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Acts 15 New Living Translation (NLT)

The Council at Jerusalem

15 While Paul and Barnabas were at Antioch of Syria, some men from Judea arrived and began to teach the believers[a]: “Unless you are circumcised as required by the law of Moses, you cannot be saved.” Paul and Barnabas disagreed with them, arguing vehemently. Finally, the church decided to send Paul and Barnabas to Jerusalem, accompanied by some local believers, to talk to the apostles and elders about this question. The church sent the delegates to Jerusalem, and they stopped along the way in Phoenicia and Samaria to visit the believers. They told them—much to everyone’s joy—that the Gentiles, too, were being converted.

When they arrived in Jerusalem, Barnabas and Paul were welcomed by the whole church, including the apostles and elders. They reported everything God had done through them. But then some of the believers who belonged to the sect of the Pharisees stood up and insisted, “The Gentile converts must be circumcised and required to follow the law of Moses.”

So the apostles and elders met together to resolve this issue. At the meeting, after a long discussion, Peter stood and addressed them as follows: “Brothers, you all know that God chose me from among you some time ago to preach to the Gentiles so that they could hear the Good News and believe. God knows people’s hearts, and he confirmed that he accepts Gentiles by giving them the Holy Spirit, just as he did to us. He made no distinction between us and them, for he cleansed their hearts through faith. 10 So why are you now challenging God by burdening the Gentile believers[b] with a yoke that neither we nor our ancestors were able to bear? 11 We believe that we are all saved the same way, by the undeserved grace of the Lord Jesus.”

12 Everyone listened quietly as Barnabas and Paul told about the miraculous signs and wonders God had done through them among the Gentiles.

13 When they had finished, James stood and said, “Brothers, listen to me. 14 Peter[c] has told you about the time God first visited the Gentiles to take from them a people for himself. 15 And this conversion of Gentiles is exactly what the prophets predicted. As it is written:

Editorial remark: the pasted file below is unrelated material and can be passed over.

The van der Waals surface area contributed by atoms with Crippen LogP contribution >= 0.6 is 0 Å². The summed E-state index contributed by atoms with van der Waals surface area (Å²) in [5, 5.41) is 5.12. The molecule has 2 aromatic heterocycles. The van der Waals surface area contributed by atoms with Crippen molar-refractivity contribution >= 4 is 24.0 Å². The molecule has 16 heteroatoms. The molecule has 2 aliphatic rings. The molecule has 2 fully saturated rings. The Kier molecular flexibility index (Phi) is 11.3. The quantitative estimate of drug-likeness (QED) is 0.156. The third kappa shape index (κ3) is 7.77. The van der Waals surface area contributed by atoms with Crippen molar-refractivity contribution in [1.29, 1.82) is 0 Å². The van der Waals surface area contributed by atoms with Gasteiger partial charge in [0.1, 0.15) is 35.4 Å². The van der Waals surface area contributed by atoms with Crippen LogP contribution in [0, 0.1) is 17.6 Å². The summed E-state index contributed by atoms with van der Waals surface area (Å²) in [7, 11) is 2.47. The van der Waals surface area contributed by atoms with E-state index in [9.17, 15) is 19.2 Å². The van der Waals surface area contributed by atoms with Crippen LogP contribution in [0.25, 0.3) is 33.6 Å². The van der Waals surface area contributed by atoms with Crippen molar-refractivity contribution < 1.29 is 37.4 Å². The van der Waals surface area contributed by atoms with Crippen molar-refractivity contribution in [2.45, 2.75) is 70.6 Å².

16 ‘Afterward I will return
    and restore the fallen house[d] of David.
I will rebuild its ruins
    and restore it,
17 so that the rest of humanity might seek the Lord,
    including the Gentiles—
    all those I have called to be mine.
The Lord has spoken—
18     he who made these things known so long ago.’[e]

19 “And so my judgment is that we should not make it difficult for the Gentiles who are turning to God. 20 Instead, we should write and tell them to abstain from eating food offered to idols, from sexual immorality, from eating the meat of strangled animals, and from consuming blood. 21 For these laws of Moses have been preached in Jewish synagogues in every city on every Sabbath for many generations.”

The Letter for Gentile Believers

22 Then the apostles and elders together with the whole church in Jerusalem chose delegates, and they sent them to Antioch of Syria with Paul and Barnabas to report on this decision. The men chosen were two of the church leaders[f]—Judas (also called Barsabbas) and Silas. 23 This is the letter they took with them:

“This letter is from the apostles and elders, your brothers in Jerusalem. It is written to the Gentile believers in Antioch, Syria, and Cilicia. Greetings!

24 “We understand that some men from here have troubled you and upset you with their teaching, but we did not send them! 25 So we decided, having come to complete agreement, to send you official representatives, along with our beloved Barnabas and Paul, 26 who have risked their lives for the name of our Lord Jesus Christ. 27 We are sending Judas and Silas to confirm what we have decided concerning your question.

28 “For it seemed good to the Holy Spirit and to us to lay no greater burden on you than these few requirements: 29 You must abstain from eating food offered to idols, from consuming blood or the meat of strangled animals, and from sexual immorality. If you do this, you will do well. Farewell.”

30 The messengers went at once to Antioch, where they called a general meeting of the believers and delivered the letter. 31 And there was great joy throughout the church that day as they read this encouraging message.

32 Then Judas and Silas, both being prophets, spoke at length to the believers, encouraging and strengthening their faith. 33 They stayed for a while, and then the believers sent them back to the church in Jerusalem with a blessing of peace.[g] 35 Paul and Barnabas stayed in Antioch. They and many others taught and preached the word of the Lord there.

Paul and Barnabas Separate

36 After some time Paul said to Barnabas, “Let’s go back and visit each city where we previously preached the word of the Lord, to see how the new believers are doing.” 37 Barnabas agreed and wanted to take along John Mark. 38 But Paul disagreed strongly, since John Mark had deserted them in Pamphylia and had not continued with them in their work. 39 Their disagreement was so sharp that they separated. Barnabas took John Mark with him and sailed for Cyprus. 40 Paul chose Silas, and as he left, the believers entrusted him to the Lord’s gracious care. 41 Then he traveled throughout Syria and Cilicia, strengthening the churches there.

Footnotes:

  1. 15:1 Greek brothers; also in 15:3, 23, 32, 33, 36, 40.
  2. 15:10 Greek disciples.
  3. 15:14 Greek Simeon.
  4. 15:16 Or kingdom; Greek reads tent.
  5. 15:16-18 Amos 9:11-12 (Greek version); Isa 45:21.
  6. 15:22 Greek were leaders among the brothers.
  7. 15:33 Some manuscripts add verse 34, But Silas decided to stay there.
New Living Translation (NLT)

Holy Bible, New Living Translation, copyright © 1996, 2004, 2015 by Tyndale House Foundation. Used by permission of Tyndale House Publishers, Inc., Carol Stream, Illinois 60188. All rights reserved.


Acts 15 New King James Version (NKJV)

Conflict over Circumcision